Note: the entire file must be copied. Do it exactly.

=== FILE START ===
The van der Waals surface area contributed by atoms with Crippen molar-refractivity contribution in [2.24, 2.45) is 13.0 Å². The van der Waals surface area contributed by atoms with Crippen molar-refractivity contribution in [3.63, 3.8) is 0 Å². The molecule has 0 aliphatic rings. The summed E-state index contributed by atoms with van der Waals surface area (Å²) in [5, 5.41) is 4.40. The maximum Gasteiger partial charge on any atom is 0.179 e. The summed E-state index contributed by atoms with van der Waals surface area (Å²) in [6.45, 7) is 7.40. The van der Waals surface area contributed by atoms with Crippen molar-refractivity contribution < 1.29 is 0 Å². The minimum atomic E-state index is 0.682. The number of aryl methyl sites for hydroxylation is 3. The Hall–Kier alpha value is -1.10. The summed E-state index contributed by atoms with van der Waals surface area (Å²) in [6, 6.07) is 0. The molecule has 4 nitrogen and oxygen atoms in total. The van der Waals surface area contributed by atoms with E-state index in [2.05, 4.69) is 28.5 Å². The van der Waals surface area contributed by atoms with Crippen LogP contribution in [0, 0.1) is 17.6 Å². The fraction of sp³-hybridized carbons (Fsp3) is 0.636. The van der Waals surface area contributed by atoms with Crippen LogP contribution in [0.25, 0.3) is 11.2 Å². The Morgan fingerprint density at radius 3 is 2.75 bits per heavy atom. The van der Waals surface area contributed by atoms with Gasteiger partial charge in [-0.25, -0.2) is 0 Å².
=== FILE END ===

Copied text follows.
The van der Waals surface area contributed by atoms with Crippen molar-refractivity contribution in [2.24, 2.45) is 13.0 Å². The van der Waals surface area contributed by atoms with Crippen molar-refractivity contribution in [3.63, 3.8) is 0 Å². The molecule has 0 aliphatic rings. The summed E-state index contributed by atoms with van der Waals surface area (Å²) in [5, 5.41) is 4.40. The maximum Gasteiger partial charge on any atom is 0.179 e. The summed E-state index contributed by atoms with van der Waals surface area (Å²) in [6.45, 7) is 7.40. The van der Waals surface area contributed by atoms with Crippen molar-refractivity contribution < 1.29 is 0 Å². The minimum atomic E-state index is 0.682. The number of aryl methyl sites for hydroxylation is 3. The Hall–Kier alpha value is -1.10. The summed E-state index contributed by atoms with van der Waals surface area (Å²) in [6, 6.07) is 0. The molecule has 4 nitrogen and oxygen atoms in total. The van der Waals surface area contributed by atoms with E-state index in [2.05, 4.69) is 28.5 Å². The van der Waals surface area contributed by atoms with Crippen LogP contribution in [0, 0.1) is 17.6 Å². The fraction of sp³-hybridized carbons (Fsp3) is 0.636. The van der Waals surface area contributed by atoms with Crippen LogP contribution in [0.25, 0.3) is 11.2 Å². The Morgan fingerprint density at radius 3 is 2.75 bits per heavy atom. The van der Waals surface area contributed by atoms with Gasteiger partial charge in [-0.25, -0.2) is 0 Å².